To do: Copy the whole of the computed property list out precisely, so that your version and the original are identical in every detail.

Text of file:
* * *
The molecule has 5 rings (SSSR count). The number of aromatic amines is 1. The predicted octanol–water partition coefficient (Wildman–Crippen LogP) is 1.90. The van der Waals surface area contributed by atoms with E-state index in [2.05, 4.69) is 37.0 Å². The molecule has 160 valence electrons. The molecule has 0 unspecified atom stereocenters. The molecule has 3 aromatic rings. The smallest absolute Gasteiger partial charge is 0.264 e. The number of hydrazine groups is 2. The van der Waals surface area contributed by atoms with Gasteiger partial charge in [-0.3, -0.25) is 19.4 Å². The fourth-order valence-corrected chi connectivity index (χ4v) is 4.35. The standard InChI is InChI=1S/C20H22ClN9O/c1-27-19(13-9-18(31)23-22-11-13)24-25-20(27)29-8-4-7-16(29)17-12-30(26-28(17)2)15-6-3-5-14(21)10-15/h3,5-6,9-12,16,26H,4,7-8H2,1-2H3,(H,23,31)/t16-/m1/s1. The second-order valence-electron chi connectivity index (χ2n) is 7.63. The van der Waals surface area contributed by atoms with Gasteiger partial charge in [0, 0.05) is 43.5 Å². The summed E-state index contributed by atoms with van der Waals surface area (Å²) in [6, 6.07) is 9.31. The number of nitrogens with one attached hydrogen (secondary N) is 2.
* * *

The molecule has 5 rings (SSSR count). The number of aromatic amines is 1. The predicted octanol–water partition coefficient (Wildman–Crippen LogP) is 1.90. The van der Waals surface area contributed by atoms with E-state index in [2.05, 4.69) is 37.0 Å². The molecule has 160 valence electrons. The molecule has 0 unspecified atom stereocenters. The molecule has 3 aromatic rings. The smallest absolute Gasteiger partial charge is 0.264 e. The number of hydrazine groups is 2. The van der Waals surface area contributed by atoms with Gasteiger partial charge in [-0.3, -0.25) is 19.4 Å². The fourth-order valence-corrected chi connectivity index (χ4v) is 4.35. The standard InChI is InChI=1S/C20H22ClN9O/c1-27-19(13-9-18(31)23-22-11-13)24-25-20(27)29-8-4-7-16(29)17-12-30(26-28(17)2)15-6-3-5-14(21)10-15/h3,5-6,9-12,16,26H,4,7-8H2,1-2H3,(H,23,31)/t16-/m1/s1. The second-order valence-electron chi connectivity index (χ2n) is 7.63. The van der Waals surface area contributed by atoms with Gasteiger partial charge in [0, 0.05) is 43.5 Å². The summed E-state index contributed by atoms with van der Waals surface area (Å²) in [6, 6.07) is 9.31. The number of nitrogens with one attached hydrogen (secondary N) is 2.